Medicare Fraud Through Referrals: New Jersey Cracks Down on Bribery
The relationship between doctor and patient is an important one, in part because the patient depends on the doctor to make decisions based on his or her health, and not his ability to pad his bank account.
The Newark US Attorney’s office brought bribery charges last week against several owners and operators of Morris County, New Jersey lab, Biodiagnostic Laboratory Services (BLS), as well as Dr. Frank Santangelo, for a bribery scam in which Santangelo and several other doctors were compensated for referring patients to them for tests that were unnecessary, just to give the lab more work to do and increase their profits.
According to the complaint, Dr. Santangelo, who is the only doctor named so far, referred more than $4 million worth of business to the company, and in return received more than $700,000 in bribes. BLS apparently gave millions more to other doctors over the last seven years, under what they referred to as “consulting agreements.” In some cases, BLS would lease space it didn’t need from doctors, as well, as a way of transferring the bribe money without detection. When the state passed a law that would prohibit labs and doctors from engaging in lease agreements, BLS used proxies to disguise bribes. In one case, a doctor spent two minutes filling out a form every month, and received $1,500 each time.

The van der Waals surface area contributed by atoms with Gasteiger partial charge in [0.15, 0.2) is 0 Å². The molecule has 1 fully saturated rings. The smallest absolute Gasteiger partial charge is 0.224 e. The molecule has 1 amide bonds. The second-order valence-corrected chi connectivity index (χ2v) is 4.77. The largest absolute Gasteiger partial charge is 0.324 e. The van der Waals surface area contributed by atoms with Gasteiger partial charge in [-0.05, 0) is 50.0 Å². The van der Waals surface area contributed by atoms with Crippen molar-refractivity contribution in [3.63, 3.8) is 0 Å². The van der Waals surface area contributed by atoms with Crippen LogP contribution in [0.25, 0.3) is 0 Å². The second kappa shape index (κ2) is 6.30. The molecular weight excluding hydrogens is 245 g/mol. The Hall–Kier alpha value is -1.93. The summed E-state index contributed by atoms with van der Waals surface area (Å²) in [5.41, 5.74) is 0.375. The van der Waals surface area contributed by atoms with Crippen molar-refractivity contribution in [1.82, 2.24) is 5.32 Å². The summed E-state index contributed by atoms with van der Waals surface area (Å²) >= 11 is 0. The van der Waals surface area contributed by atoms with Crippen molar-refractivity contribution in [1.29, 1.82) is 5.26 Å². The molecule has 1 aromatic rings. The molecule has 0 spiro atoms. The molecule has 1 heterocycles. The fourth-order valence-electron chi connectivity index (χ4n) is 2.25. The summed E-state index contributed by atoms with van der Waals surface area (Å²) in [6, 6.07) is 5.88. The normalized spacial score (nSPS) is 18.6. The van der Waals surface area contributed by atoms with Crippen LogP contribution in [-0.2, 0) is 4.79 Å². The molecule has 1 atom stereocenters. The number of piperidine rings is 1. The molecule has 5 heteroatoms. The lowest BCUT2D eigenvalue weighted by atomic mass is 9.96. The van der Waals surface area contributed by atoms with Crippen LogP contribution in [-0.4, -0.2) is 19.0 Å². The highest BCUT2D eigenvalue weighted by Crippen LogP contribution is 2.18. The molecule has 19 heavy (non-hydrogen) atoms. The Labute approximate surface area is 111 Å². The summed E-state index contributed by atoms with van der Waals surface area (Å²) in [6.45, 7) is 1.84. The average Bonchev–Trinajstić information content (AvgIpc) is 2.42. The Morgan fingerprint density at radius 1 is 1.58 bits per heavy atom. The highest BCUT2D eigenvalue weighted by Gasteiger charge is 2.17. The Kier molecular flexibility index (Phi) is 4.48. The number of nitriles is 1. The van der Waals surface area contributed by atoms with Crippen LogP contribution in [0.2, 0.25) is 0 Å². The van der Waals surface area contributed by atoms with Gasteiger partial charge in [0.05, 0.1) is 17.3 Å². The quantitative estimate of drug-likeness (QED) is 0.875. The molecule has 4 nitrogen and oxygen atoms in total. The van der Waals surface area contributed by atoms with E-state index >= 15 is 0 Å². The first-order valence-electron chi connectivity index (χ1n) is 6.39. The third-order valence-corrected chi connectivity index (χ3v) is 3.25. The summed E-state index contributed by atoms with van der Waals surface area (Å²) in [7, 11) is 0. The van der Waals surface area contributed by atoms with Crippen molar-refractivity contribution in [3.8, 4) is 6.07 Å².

All of the details of this case have not come out as yet, but in a case like this, it’s very possible that Medicare money was involved, and that federal prosecutors received their information from a whistleblower. If so, that whistleblower may be compensated under provisions of the False Claims Act. If you have knowledge of Medicare fraud under the False Claims Act, you may be entitled to compensation if you expose them. Contact the Texas False Claims Act Lawyers at Hill Law Firm to help you.